Deep, spicy, and vibrant, Rioja wines are made from Spain’s premier black grape, Tempranillo. This varietal thrives in regions where the heat of the day is tempered by cool nights, balancing its rich personality. For a similar body to Chianti, go for Rioja Reservas from the Rioja Alta. As its name suggests, this area is elevated allowing fruity, tannic grapes to develop good acidity like their Italian friend. However, the local terroir and winemaking allow for delicious chocolate and tobacco notes to shine through giving Rioja wines their distinct character.
A good wine to try is Finca La Emperatriz Gran Vino which boasts vivid red and black fruit and earthy tones. A leading wine from the Finca La Emperatriz winery, it is made from 70% Tempranillo, 25% Garnacha, and 5% Viura. Grapes are hand-harvested to protect the delicate qualities of the fruit then aged in French and American oak. Round and deep, savor a glass of this on its own or pair with roast meat and hard cheeses.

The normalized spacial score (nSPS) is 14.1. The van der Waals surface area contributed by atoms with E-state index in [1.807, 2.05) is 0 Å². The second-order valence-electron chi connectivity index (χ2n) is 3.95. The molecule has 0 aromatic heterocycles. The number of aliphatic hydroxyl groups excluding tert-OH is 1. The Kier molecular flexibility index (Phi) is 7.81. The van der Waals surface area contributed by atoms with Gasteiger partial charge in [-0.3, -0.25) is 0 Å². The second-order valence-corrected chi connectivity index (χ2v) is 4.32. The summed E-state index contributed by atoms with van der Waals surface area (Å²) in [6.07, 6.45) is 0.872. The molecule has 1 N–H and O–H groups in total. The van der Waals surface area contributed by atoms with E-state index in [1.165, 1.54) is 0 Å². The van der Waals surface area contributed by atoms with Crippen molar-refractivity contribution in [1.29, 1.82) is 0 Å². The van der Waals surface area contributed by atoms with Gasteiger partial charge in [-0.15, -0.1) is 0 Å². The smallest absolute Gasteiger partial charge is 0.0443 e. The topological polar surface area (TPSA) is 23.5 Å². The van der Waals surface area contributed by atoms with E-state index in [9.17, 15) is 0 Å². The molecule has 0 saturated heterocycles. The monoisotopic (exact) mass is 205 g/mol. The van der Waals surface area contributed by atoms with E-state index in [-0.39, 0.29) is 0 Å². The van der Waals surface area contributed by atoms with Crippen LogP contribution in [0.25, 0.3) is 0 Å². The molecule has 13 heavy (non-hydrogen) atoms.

2. Fitou, France
You do not have to look far in the Languedoc-Roussillon wine region in the south of France to find a racy red wine that can tempt your tastebuds like Chianti. Why not try a wine from the Fitou? This unique and proud appellation is named after a tiny village close to the Mediterranean with a long vine-growing tradition.
A rich and rustic blend traditionally made from sun-loving Carignan, Grenache, Mourvèdre, and Syrah, Fitou is herby and medium-bodied with just the right touch of tannins.
A fine example is Cuvée Privilege Fitou from Domaine de la Rochelierre. Young, fresh aromas of blackberries play with firm yet gentle tannins and spicy vanilla notes courtesy of aging in new and old oak. This Fitou has a pleasing complexity and that oh so southern French touch of menthol garrigue.
3. Blaufränkisch, Austria
Who would have thought that a black grape from central Italy could find a soulmate in eastern Austria? Blaufränkisch, a varietal which is cultivated in Austria and Hungary, is peppery, spicy, bursting with dark fruit notes, and laced with glittering acidity making it an ideal alternative to Chianti.